My First 5K: Beginner to Finish Line
Step 1: Set a Date for a Big Finish
Want a big thrill? Imagine crossing the finish line in a race. Even if your only sport is surfing the Web, you can train to run (or walk) a 5K in two months. That’s five kilometers -- 3.1 miles. And just training for a 5K can be a thrill that boosts your energy for everything else you do.
Sign up! Pick a fun theme, a great charity, or support your school. Now, small steps, a week at a time, will get you there.
Step 2: Take a Test Run
How far can you go right now? Do a test run or walk for 10 to 15 minutes. Go around the block, a half mile to a friend's house, around a ¼-mile track -- any distance you know. How far can you go comfortably without stopping? Note that distance, then match it next time, two days later.
Brain bonus: You’ll be primed to hit the books afterward. Even short exercise breaks can help you relax and focus better.
Step 3: Be the Turtle, Not the Hare
It’s tempting to try to run three miles right away. But going slow is smarter. You’ll build endurance, prevent injuries, and avoid overkill. Your goal is to run or walk 3 to 5 times a week. Start with 10 -15 minute sessions. Add 3 to 5 minutes each week. Write down weekly goals: being really specific helps you stick to them.
If you get discouraged… visualize race day, write down the reasons you started, and think how good you’ll feel when you finish.
Step 4: Train With Water
If you're even a little dehydrated, you'll run out of gas fast. Drink water before a run, as well as after you're done. If it's hot, take a water bottle with you to drink along the way.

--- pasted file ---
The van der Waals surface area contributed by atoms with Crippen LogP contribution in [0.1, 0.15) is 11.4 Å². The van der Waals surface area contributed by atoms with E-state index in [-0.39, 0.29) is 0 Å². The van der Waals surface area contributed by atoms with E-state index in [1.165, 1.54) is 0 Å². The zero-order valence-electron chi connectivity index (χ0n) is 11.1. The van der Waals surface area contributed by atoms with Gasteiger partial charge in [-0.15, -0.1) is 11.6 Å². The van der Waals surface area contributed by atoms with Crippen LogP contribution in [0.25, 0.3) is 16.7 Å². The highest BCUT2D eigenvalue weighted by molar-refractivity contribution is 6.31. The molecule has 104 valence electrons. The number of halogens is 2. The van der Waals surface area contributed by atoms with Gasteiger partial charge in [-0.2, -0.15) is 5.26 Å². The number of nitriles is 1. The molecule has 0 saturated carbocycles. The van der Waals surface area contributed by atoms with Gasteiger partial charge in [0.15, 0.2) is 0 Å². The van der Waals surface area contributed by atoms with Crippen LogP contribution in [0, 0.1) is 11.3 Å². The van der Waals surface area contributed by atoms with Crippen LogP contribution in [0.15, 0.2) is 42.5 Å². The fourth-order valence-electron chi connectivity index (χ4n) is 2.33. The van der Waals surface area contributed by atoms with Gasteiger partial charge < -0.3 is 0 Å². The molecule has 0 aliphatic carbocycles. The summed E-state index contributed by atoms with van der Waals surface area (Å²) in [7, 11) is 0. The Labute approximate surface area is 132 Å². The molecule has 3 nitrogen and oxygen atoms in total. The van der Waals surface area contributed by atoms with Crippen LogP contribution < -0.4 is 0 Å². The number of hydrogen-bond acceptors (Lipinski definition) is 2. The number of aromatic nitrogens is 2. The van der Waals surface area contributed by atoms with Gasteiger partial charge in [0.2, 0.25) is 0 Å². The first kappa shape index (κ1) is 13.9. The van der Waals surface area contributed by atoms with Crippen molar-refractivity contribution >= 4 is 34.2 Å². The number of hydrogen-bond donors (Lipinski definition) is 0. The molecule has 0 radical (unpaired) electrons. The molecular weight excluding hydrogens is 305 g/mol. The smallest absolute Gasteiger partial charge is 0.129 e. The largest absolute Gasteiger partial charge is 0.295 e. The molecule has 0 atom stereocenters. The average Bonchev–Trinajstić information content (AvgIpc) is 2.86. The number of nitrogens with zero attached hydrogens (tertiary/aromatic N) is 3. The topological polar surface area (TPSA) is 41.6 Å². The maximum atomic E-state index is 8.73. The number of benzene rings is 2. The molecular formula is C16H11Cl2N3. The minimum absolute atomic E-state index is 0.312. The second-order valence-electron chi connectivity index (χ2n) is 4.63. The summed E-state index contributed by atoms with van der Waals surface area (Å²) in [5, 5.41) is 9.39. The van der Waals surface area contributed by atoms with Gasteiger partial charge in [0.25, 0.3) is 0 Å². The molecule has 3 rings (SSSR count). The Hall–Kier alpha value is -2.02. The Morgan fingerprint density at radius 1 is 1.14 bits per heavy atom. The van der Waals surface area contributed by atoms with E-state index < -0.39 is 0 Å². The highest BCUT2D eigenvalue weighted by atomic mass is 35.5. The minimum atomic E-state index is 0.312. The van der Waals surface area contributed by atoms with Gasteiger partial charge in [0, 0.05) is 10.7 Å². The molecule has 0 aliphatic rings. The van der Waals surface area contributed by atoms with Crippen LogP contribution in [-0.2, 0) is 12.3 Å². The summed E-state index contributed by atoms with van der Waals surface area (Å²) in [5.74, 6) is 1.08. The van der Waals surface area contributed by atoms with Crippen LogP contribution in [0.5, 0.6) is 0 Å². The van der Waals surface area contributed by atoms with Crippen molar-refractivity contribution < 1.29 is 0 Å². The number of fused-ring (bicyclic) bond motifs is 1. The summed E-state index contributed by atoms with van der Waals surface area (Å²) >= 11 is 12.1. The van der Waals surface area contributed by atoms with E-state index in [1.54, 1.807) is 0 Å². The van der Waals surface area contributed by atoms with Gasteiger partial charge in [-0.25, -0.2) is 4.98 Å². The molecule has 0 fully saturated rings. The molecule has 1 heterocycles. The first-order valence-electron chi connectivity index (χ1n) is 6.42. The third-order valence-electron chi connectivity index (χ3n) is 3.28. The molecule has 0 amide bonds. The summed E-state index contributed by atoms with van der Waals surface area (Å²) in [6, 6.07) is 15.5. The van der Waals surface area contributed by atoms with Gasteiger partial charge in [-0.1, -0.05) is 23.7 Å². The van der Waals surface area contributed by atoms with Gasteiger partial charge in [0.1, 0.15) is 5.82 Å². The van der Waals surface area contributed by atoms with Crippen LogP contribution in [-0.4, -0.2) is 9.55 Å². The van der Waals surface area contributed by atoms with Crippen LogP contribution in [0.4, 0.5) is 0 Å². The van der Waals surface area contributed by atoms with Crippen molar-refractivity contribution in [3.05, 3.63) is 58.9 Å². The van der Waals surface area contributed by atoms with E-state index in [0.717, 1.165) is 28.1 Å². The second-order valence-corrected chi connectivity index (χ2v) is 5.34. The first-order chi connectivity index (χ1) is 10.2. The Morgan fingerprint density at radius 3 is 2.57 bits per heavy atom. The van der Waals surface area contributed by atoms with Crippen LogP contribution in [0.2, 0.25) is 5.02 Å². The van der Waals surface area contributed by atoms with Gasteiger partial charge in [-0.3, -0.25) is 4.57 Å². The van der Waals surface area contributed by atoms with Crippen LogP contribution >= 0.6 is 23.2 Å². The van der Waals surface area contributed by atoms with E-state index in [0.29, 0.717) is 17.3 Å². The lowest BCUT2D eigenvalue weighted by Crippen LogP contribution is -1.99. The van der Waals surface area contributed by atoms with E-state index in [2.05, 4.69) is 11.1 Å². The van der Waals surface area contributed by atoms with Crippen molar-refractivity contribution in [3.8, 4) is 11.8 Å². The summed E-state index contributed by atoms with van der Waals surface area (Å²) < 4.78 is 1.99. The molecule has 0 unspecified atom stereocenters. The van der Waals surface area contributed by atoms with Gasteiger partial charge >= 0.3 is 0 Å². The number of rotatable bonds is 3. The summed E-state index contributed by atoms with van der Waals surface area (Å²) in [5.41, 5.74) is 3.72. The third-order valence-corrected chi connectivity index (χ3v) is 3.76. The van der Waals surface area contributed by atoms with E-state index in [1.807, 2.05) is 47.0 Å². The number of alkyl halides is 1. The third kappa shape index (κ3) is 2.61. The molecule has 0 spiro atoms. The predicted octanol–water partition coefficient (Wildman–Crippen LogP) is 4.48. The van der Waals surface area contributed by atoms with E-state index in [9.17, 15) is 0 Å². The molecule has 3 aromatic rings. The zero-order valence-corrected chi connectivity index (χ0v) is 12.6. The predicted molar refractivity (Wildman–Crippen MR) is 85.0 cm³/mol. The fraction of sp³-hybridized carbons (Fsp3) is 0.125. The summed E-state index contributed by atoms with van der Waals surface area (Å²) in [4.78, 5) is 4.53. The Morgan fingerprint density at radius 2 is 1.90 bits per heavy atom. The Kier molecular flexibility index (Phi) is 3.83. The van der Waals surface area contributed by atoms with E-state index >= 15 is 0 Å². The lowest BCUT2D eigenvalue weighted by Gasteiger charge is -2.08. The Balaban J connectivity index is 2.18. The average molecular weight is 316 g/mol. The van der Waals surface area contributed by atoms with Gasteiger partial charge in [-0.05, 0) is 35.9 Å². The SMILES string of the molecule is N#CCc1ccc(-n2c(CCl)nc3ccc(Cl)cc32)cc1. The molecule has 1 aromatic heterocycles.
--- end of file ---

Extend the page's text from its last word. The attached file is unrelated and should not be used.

Skip sports drinks. Most people don’t need them, unless a run is a heart-pounding, sweaty exercise that lasts an hour or longer. For most runners, sports drinks are just extra sugar. A 20-ounce bottle can have more sugar than a bag of M&Ms!
Step 5: Find a Peak Training Time
Running can wake you up, recharge you, or help you chill out -- but everyone has different peak times. Try different schedules -- right after you get up, before homework, or early evening -- to see which one makes you feel best.
Next, mark a calendar or set a fun alarm tone on your phone to be sure you follow your training schedule. Bonus: Regular exercise will help you sleep better at night.
Step 6: Embrace Walking
It's OK to take little breaks to walk during a run. Not only do walking breaks give you a breather to run longer, they help your body stay loose. Plenty of people "walk-run" a whole 5K.
Count minutes, houses, songs: Run five houses, then walk five. Or, run two minutes, then walk three. Mix it up to challenge yourself.
Step 7: Pick a Path and a Partner
Do you like training in your neighborhood, at a park, or on a gym treadmill while watching TV? Any or all are fine -- just be sure your outdoor training spots are safe.
Get a buddy to run with you or join a running club at a rec center. It makes outdoor running safer -- and it's a major motivator. Meeting someone adds fun and means you're less likely to blow it off. Plus, if you can chat while jogging, you're going at a healthy pace.